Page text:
Azadeh Babainejad, in an article published in the Persian-language Shargh daily on Tuesday, has argued that the recent breaking of social taboos are in fact a way to impose economic austerity on the people of Saudi Arabia.
Here are excerpts of this opinion piece:
When the young Saudi Crown Prince Mohammed bin Salman spoke of his plan for economic developments in light of non-dependence on oil revenue and the need for social reforms called 2030 vision, few people in the country could predict that one day he will be able to break the domestic social taboos, especially those related to women’s rights. But this is just one side of the story, because well-informed politicians believe it is possible that in the path to implement the so-called 2030 plan, which contains rigid policies on energy use, public resentment would be provoked against him.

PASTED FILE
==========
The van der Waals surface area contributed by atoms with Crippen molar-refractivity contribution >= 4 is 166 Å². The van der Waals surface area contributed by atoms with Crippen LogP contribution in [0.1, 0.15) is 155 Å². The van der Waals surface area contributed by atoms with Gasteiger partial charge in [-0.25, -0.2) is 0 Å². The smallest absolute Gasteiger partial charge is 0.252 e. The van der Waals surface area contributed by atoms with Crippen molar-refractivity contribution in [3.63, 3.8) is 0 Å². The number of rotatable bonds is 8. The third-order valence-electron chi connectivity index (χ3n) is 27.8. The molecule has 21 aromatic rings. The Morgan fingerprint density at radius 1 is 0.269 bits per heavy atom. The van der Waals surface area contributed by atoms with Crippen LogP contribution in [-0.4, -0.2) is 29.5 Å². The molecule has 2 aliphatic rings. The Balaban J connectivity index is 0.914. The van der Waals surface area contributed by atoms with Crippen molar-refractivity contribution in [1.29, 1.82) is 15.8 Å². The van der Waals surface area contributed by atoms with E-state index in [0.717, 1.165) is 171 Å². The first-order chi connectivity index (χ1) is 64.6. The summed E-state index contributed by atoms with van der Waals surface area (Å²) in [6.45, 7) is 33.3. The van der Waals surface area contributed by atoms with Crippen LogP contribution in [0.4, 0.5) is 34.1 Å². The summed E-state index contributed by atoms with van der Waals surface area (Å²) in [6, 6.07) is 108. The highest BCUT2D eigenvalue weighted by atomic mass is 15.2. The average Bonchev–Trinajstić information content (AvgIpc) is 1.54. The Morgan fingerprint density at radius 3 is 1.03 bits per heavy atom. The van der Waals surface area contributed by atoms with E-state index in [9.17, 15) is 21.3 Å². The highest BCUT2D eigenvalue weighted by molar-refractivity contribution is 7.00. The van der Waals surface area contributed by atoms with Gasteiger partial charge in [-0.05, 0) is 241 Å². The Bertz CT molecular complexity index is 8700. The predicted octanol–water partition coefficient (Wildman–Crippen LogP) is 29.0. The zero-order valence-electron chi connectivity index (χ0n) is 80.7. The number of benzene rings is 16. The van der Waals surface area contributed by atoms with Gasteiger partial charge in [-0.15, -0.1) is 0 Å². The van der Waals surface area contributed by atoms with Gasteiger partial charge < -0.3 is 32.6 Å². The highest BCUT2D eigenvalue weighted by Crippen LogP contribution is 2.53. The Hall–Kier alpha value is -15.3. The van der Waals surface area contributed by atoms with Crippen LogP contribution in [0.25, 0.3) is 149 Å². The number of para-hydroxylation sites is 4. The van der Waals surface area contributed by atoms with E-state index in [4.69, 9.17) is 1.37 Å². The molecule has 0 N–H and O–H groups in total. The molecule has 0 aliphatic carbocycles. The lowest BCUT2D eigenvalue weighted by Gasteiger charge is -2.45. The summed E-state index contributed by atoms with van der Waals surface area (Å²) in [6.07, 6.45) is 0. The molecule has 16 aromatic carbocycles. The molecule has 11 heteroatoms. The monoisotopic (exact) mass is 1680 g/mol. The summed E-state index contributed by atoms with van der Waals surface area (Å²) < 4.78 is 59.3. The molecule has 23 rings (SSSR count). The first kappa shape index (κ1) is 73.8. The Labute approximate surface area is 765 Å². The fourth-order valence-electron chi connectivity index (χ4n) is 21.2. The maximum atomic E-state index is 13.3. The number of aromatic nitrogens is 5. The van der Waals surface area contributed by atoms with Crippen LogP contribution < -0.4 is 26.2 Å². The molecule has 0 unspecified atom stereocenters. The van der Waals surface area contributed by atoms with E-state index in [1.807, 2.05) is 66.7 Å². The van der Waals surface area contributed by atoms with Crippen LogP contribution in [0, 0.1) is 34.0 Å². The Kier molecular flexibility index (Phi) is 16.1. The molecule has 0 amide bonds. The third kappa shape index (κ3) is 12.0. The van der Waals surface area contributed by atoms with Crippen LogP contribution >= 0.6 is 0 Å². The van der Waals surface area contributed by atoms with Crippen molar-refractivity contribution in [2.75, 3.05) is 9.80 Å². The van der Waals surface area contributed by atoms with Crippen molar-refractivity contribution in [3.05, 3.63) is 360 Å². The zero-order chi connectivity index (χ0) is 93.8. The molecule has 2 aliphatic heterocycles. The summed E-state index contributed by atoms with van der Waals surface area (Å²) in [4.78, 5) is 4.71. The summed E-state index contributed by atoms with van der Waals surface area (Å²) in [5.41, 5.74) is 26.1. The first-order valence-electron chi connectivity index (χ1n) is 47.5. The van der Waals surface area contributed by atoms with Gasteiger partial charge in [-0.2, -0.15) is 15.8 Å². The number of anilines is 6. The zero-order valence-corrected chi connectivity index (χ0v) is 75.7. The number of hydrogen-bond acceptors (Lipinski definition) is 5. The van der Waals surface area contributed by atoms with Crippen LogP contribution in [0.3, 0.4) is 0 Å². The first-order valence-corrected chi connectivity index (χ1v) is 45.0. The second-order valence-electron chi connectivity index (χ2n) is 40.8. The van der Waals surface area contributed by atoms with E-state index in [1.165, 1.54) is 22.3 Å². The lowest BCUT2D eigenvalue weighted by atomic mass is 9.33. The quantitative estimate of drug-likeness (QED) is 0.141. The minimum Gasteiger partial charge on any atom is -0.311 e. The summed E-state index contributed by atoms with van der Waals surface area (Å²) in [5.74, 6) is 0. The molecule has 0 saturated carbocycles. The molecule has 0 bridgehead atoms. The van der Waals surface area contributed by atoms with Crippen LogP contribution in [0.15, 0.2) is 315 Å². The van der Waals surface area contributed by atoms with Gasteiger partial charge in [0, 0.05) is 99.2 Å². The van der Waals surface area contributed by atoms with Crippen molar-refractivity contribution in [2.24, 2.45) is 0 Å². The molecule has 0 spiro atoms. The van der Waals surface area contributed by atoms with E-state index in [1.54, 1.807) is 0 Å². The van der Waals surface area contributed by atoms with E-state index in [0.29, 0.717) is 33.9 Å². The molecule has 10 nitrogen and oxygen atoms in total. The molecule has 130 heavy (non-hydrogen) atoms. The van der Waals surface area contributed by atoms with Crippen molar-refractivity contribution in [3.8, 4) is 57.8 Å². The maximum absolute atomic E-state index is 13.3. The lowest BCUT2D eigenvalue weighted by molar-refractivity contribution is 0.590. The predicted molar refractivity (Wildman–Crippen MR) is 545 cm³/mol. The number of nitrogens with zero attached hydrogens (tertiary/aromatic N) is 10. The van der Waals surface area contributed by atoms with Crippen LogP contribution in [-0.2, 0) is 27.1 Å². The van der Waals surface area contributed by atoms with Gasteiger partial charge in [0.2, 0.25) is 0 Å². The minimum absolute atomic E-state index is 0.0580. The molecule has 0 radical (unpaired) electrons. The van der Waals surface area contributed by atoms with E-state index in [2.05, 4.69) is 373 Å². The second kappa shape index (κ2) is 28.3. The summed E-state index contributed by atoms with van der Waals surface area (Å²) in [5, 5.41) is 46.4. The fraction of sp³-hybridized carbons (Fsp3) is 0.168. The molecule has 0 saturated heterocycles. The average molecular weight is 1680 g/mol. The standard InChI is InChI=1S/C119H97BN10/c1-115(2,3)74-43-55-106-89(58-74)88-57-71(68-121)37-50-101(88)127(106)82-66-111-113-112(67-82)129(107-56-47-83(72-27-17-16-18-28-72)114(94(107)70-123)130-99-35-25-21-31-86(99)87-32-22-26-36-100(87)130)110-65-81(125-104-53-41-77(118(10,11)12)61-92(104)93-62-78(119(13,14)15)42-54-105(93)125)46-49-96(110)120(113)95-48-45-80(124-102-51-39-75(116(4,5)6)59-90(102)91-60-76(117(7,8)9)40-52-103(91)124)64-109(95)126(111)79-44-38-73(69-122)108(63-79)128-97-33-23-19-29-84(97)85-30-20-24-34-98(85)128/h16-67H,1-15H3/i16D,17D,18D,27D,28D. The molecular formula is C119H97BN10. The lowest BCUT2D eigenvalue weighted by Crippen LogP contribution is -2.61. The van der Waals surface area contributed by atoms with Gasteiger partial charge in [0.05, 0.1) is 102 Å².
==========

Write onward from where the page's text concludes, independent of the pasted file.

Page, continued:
According to Karen Elliott House who is a senior fellow at Harvard Kennedy School’s Belfer Center, the Riyadh government is trying to distract its citizens from the negative outcomes of the country’s 2030 vision, by putting top on the agenda a series of welfare and recreational issues which have previously been banned, including music festivals, wrestling events and cheerful and comic programs that the government is responsible to organize.
In a country where a high number of people, especially the youths, are unemployed and 90% of workforce are foreigners, a lot of training and preparation is needed for making citizens ready to adapt to these changes.
Therefore, the government is trying to convince the Saudi people that the process of privatization and economic change is not just for the benefit of the rich and does not make them wealthier, but it is to improve the living conditions of all the Saudis.